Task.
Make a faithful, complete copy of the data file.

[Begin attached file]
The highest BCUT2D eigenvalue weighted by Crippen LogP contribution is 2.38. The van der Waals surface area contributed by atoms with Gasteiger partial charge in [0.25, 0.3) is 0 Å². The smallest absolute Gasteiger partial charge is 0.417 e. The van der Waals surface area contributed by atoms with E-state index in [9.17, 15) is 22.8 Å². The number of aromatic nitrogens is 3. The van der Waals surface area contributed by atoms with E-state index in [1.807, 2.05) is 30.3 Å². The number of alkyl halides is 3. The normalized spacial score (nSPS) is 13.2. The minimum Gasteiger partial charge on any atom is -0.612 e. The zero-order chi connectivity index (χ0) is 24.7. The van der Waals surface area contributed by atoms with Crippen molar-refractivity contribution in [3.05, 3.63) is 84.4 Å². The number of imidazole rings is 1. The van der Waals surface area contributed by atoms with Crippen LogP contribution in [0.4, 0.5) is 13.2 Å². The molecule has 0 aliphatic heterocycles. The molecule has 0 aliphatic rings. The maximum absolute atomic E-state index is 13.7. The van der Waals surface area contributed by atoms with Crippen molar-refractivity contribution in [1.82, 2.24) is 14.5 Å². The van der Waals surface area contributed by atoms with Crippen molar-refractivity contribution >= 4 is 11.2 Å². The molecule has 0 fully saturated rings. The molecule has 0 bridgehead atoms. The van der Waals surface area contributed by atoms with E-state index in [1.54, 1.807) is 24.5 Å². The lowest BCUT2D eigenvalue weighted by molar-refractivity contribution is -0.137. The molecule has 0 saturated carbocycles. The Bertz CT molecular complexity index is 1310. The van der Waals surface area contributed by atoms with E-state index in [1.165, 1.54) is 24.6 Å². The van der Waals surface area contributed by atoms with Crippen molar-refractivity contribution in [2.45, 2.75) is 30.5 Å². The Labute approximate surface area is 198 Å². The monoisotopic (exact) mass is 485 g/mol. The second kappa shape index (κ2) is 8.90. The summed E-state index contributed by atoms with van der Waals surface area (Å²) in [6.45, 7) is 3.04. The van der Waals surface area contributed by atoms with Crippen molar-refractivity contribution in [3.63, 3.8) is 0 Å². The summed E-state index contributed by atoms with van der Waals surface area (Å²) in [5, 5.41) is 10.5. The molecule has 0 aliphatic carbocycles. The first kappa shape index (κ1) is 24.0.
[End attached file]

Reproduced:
The highest BCUT2D eigenvalue weighted by Crippen LogP contribution is 2.38. The van der Waals surface area contributed by atoms with Gasteiger partial charge in [0.25, 0.3) is 0 Å². The smallest absolute Gasteiger partial charge is 0.417 e. The van der Waals surface area contributed by atoms with E-state index in [9.17, 15) is 22.8 Å². The number of aromatic nitrogens is 3. The van der Waals surface area contributed by atoms with E-state index in [1.807, 2.05) is 30.3 Å². The number of alkyl halides is 3. The normalized spacial score (nSPS) is 13.2. The minimum Gasteiger partial charge on any atom is -0.612 e. The zero-order chi connectivity index (χ0) is 24.7. The van der Waals surface area contributed by atoms with Crippen molar-refractivity contribution in [3.05, 3.63) is 84.4 Å². The number of imidazole rings is 1. The van der Waals surface area contributed by atoms with Crippen LogP contribution in [0.4, 0.5) is 13.2 Å². The molecule has 0 aliphatic heterocycles. The molecule has 0 aliphatic rings. The maximum absolute atomic E-state index is 13.7. The van der Waals surface area contributed by atoms with Crippen molar-refractivity contribution in [1.82, 2.24) is 14.5 Å². The van der Waals surface area contributed by atoms with Crippen molar-refractivity contribution >= 4 is 11.2 Å². The molecule has 0 fully saturated rings. The molecule has 0 bridgehead atoms. The van der Waals surface area contributed by atoms with E-state index in [1.54, 1.807) is 24.5 Å². The lowest BCUT2D eigenvalue weighted by molar-refractivity contribution is -0.137. The molecule has 0 saturated carbocycles. The Bertz CT molecular complexity index is 1310. The van der Waals surface area contributed by atoms with E-state index in [1.165, 1.54) is 24.6 Å². The van der Waals surface area contributed by atoms with Crippen molar-refractivity contribution in [2.45, 2.75) is 30.5 Å². The Labute approximate surface area is 198 Å². The monoisotopic (exact) mass is 485 g/mol. The second kappa shape index (κ2) is 8.90. The summed E-state index contributed by atoms with van der Waals surface area (Å²) in [6.45, 7) is 3.04. The van der Waals surface area contributed by atoms with Crippen molar-refractivity contribution in [3.63, 3.8) is 0 Å². The summed E-state index contributed by atoms with van der Waals surface area (Å²) in [5, 5.41) is 10.5. The molecule has 0 aliphatic carbocycles. The first kappa shape index (κ1) is 24.0.